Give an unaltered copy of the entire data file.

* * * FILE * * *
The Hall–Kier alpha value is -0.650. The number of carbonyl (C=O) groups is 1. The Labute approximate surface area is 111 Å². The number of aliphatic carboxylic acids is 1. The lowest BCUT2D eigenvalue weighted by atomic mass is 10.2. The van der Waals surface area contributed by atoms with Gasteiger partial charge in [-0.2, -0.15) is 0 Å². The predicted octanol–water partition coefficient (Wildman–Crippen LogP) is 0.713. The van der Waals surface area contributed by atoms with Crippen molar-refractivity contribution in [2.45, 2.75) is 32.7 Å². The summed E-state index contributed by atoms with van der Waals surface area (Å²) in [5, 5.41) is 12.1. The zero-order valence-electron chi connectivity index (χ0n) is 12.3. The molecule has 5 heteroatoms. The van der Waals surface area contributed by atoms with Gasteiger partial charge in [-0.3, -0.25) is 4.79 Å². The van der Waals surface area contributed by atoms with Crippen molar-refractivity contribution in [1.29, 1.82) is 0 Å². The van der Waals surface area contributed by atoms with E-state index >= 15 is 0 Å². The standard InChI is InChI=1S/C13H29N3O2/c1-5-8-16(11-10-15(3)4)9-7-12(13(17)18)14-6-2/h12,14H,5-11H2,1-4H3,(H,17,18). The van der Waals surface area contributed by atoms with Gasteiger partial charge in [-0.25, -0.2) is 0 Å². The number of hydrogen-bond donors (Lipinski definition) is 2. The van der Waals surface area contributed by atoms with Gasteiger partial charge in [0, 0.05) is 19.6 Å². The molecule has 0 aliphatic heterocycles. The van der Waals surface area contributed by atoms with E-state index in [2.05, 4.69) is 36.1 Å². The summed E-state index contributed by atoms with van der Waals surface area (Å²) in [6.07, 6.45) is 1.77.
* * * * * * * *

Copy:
The Hall–Kier alpha value is -0.650. The number of carbonyl (C=O) groups is 1. The Labute approximate surface area is 111 Å². The number of aliphatic carboxylic acids is 1. The lowest BCUT2D eigenvalue weighted by atomic mass is 10.2. The van der Waals surface area contributed by atoms with Gasteiger partial charge in [-0.2, -0.15) is 0 Å². The predicted octanol–water partition coefficient (Wildman–Crippen LogP) is 0.713. The van der Waals surface area contributed by atoms with Crippen molar-refractivity contribution in [2.45, 2.75) is 32.7 Å². The summed E-state index contributed by atoms with van der Waals surface area (Å²) in [5, 5.41) is 12.1. The zero-order valence-electron chi connectivity index (χ0n) is 12.3. The molecule has 5 heteroatoms. The van der Waals surface area contributed by atoms with Gasteiger partial charge in [-0.3, -0.25) is 4.79 Å². The van der Waals surface area contributed by atoms with Crippen molar-refractivity contribution in [1.29, 1.82) is 0 Å². The van der Waals surface area contributed by atoms with E-state index >= 15 is 0 Å². The standard InChI is InChI=1S/C13H29N3O2/c1-5-8-16(11-10-15(3)4)9-7-12(13(17)18)14-6-2/h12,14H,5-11H2,1-4H3,(H,17,18). The van der Waals surface area contributed by atoms with Gasteiger partial charge in [-0.25, -0.2) is 0 Å². The number of hydrogen-bond donors (Lipinski definition) is 2. The van der Waals surface area contributed by atoms with Gasteiger partial charge in [0, 0.05) is 19.6 Å². The molecule has 0 aliphatic heterocycles. The van der Waals surface area contributed by atoms with E-state index in [2.05, 4.69) is 36.1 Å². The summed E-state index contributed by atoms with van der Waals surface area (Å²) in [6.07, 6.45) is 1.77.